|Simon's amusing graphic|
Monday is start of Kaggsy and Simon's biannual year reading project; this year it's 1936 we'll be time-traveling to. Immediately after they announced the upcoming year, I created a gigantic list of books I had read, could read, might conceivably read. I've pared down, but still have more candidates than I actually will read:
Graham Greene's Journey Without MapsJohn P. Marquand's Thank You, Mr. MotoNoel Coward's Tonight at 8:30 (in a collection with other plays)Stevie Smith's Novel on Yellow PaperJames T. Farrell's A World I Never MadeKarel Čapek's War With The Newts
The bottom two would be rereads. In fact it would be the fourth (fifth?) time I've read War With The Newts, but that would be OK, it's worth it. I read Čapek's R.U.R. for the 1920 club a year ago, and I've been thinking about rereading War With The Newts since then. I'm unlikely to read them all, but I might! I'm better than halfway through the Stevie Smith currently. There are a few other things that might slip in in their place.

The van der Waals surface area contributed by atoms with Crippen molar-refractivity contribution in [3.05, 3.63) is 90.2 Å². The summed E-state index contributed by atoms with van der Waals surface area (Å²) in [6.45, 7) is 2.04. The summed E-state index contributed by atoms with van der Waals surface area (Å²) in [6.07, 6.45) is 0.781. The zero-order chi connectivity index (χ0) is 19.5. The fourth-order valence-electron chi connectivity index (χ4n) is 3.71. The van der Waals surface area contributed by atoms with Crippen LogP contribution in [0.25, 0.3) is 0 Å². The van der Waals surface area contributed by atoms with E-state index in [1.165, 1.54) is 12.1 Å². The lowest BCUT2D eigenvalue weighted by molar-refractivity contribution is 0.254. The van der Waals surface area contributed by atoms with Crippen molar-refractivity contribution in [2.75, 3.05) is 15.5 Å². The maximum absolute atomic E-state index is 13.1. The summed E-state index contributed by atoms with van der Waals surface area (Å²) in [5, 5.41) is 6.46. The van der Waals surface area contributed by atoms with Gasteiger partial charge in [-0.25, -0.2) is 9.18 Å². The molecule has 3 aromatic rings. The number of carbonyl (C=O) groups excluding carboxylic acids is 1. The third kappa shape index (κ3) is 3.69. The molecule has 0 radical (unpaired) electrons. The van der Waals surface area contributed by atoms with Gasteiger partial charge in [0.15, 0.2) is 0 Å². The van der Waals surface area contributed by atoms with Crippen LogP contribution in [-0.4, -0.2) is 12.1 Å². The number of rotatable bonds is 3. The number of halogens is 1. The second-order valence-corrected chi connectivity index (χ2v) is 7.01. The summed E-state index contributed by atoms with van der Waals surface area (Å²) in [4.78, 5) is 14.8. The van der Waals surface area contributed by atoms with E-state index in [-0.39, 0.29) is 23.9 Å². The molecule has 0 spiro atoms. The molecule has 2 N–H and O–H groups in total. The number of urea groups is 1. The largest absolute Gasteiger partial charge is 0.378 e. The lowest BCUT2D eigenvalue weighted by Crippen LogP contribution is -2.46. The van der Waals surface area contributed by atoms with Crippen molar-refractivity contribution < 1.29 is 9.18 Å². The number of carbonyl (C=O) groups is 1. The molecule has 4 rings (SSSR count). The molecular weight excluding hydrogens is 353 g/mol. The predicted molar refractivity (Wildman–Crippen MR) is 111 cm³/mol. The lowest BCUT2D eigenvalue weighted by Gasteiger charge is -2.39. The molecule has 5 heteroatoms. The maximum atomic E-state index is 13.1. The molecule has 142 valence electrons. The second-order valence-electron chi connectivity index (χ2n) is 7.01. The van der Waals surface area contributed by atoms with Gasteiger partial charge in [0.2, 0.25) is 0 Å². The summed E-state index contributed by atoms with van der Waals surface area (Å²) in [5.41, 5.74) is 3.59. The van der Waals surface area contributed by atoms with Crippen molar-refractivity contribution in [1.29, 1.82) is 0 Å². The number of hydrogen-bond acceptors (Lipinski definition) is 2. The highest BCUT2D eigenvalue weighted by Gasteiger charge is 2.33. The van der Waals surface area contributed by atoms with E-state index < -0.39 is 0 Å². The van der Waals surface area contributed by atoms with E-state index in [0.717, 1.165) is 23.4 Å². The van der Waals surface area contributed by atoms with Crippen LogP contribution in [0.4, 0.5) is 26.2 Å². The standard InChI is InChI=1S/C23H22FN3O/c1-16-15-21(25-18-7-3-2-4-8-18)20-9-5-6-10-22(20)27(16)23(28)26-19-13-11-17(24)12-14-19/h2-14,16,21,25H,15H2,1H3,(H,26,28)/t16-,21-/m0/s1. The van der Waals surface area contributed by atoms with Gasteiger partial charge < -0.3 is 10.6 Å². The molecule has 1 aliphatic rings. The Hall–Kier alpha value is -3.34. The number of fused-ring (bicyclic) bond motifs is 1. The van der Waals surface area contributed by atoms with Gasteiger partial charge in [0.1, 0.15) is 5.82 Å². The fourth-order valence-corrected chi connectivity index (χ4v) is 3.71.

James T. Farrell is likely the obscure one, which makes that particularly tempting. He should be better known. He's a Irish Catholic Chicago novelist (though he later moved to New York in a fit of pique with Chicago.) He died in 1979. A World I Never Made is the first of his Danny O'Neill series, though Farrell is more famous, as much as he is, for his Studs Lonigan novels, which got the Library of America treatment a few years back. They're very good and he really oughtn't be so little-known.
I've read one 1936 novel since I started blogging: Graham Greene's A Gun For Sale. It's reviewed here.
But I definitely will *not* be reading John Maynard Keynes' General Theory, despite having read some Keynes and Keynes-related things recently and the temptation to do so...
Have you read any of these? Which look good to you? Do you have plans for the 1936 club?
What I actually did read (most likely different from above):
1.) Stevie Smith's Novel on Yellow Paper
2.) John P. Marquand's Thank You, Mr. Moto